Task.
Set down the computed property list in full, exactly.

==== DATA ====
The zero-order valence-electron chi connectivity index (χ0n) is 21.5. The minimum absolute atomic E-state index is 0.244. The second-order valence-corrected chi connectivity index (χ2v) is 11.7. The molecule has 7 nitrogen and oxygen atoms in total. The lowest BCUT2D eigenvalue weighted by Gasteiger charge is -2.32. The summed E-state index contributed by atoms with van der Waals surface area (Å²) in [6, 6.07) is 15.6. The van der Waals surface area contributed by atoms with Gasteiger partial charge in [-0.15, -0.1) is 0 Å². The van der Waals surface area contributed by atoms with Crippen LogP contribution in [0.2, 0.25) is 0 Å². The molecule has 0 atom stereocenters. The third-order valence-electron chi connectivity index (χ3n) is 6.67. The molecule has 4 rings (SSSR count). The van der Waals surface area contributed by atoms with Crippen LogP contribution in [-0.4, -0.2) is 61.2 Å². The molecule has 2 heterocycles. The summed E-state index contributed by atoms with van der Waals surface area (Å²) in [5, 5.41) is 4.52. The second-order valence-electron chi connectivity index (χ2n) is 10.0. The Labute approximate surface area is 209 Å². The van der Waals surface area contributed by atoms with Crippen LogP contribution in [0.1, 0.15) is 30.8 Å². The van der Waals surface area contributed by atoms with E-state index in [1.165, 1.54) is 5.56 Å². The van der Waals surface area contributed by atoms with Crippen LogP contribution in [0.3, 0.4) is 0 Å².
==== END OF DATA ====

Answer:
The zero-order valence-electron chi connectivity index (χ0n) is 21.5. The minimum absolute atomic E-state index is 0.244. The second-order valence-corrected chi connectivity index (χ2v) is 11.7. The molecule has 7 nitrogen and oxygen atoms in total. The lowest BCUT2D eigenvalue weighted by Gasteiger charge is -2.32. The summed E-state index contributed by atoms with van der Waals surface area (Å²) in [6, 6.07) is 15.6. The van der Waals surface area contributed by atoms with Gasteiger partial charge in [-0.15, -0.1) is 0 Å². The van der Waals surface area contributed by atoms with Crippen LogP contribution in [0.2, 0.25) is 0 Å². The molecule has 0 atom stereocenters. The third-order valence-electron chi connectivity index (χ3n) is 6.67. The molecule has 4 rings (SSSR count). The van der Waals surface area contributed by atoms with Crippen LogP contribution in [-0.4, -0.2) is 61.2 Å². The molecule has 2 heterocycles. The summed E-state index contributed by atoms with van der Waals surface area (Å²) in [5, 5.41) is 4.52. The second-order valence-electron chi connectivity index (χ2n) is 10.0. The Labute approximate surface area is 209 Å². The van der Waals surface area contributed by atoms with Crippen LogP contribution in [0.1, 0.15) is 30.8 Å². The van der Waals surface area contributed by atoms with E-state index in [1.165, 1.54) is 5.56 Å². The van der Waals surface area contributed by atoms with Crippen LogP contribution in [0.3, 0.4) is 0 Å².